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GlaxoSmithKline Plc rejected an unsolicited takeover offer from Unilever Plc for its consumer goods unit. Image Credit: Reuters

London: GlaxoSmithKline Plc rejected an unsolicited takeover offer from Unilever Plc for its consumer goods unit that valued the business at about 50 billion pounds ($68.4 billion), the Times reported on Saturday, without saying how it obtained the information.

Unilever made the offer for Glaxo’s household brands unit in late 2021 but Glaxo’s board and Pfizer Inc., which owns a minority stake in the business, rejected the bid as too low, the newspaper said.

Glaxo CEO Emma Walmsley is under pressure from investors including activist fund Elliott Investment Management, to be more open to a possible sale of the consumer division. The company hired former Tesco Plc chief executive Dave Lewis in December to lead a spin-off and listing of its consumer goods arm this year. The unit, which owns brands including Advil painkillers and Sensodyne toothpaste, will seek a London Stock Exchange listing.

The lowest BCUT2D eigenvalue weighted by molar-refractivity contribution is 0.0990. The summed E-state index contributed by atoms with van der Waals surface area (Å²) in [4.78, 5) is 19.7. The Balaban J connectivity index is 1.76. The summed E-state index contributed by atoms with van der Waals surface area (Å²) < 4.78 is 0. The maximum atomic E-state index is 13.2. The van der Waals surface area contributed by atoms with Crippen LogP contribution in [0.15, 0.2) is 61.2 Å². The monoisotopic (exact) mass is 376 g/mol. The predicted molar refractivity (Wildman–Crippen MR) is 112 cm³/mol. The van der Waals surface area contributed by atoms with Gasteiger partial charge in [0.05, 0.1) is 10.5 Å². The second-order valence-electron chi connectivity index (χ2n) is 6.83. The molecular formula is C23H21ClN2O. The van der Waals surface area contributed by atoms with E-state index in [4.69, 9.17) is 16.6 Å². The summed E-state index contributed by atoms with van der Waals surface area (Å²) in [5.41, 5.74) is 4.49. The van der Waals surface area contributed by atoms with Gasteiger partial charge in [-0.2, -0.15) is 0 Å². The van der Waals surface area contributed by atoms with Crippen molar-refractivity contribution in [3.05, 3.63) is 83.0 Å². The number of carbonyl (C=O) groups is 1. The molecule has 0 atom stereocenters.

Glaxo previously had interest from Advent International, CVC Capital Partners and KKR & Co. for the business, even as it had been preparing for the listing last fall.

Unilever Chief Executive Officer Alan Jope is also under pressure from some investors over the company’s poor performance of late. Terry Smith, the founder of Fundsmith LLP and one of Unilever’s top 15 shareholders, criticized the maker of Magnum ice-cream and Dove soap this week in his annual letter to investors, saying it has “lost the plot” with a focus on publicly displaying sustainability credentials at the expense of focusing on the business.

Jope has continued the sustainability drive that was championed by former CEO Paul Polman. Under the two chiefs, Unilever has also reshaped its portfolio, selling slower-growing businesses such as its spreads unit and, more recently, its tea business, while acquiring Glaxo’s consumer operation in India that include the Horlicks brand.

Despite these moves, the shares have fallen 10% over the past 12 months, which compares with a 20% gain for rival Nestle, where CEO Mark Schneider has taken more aggressive steps to revitalize the portfolio.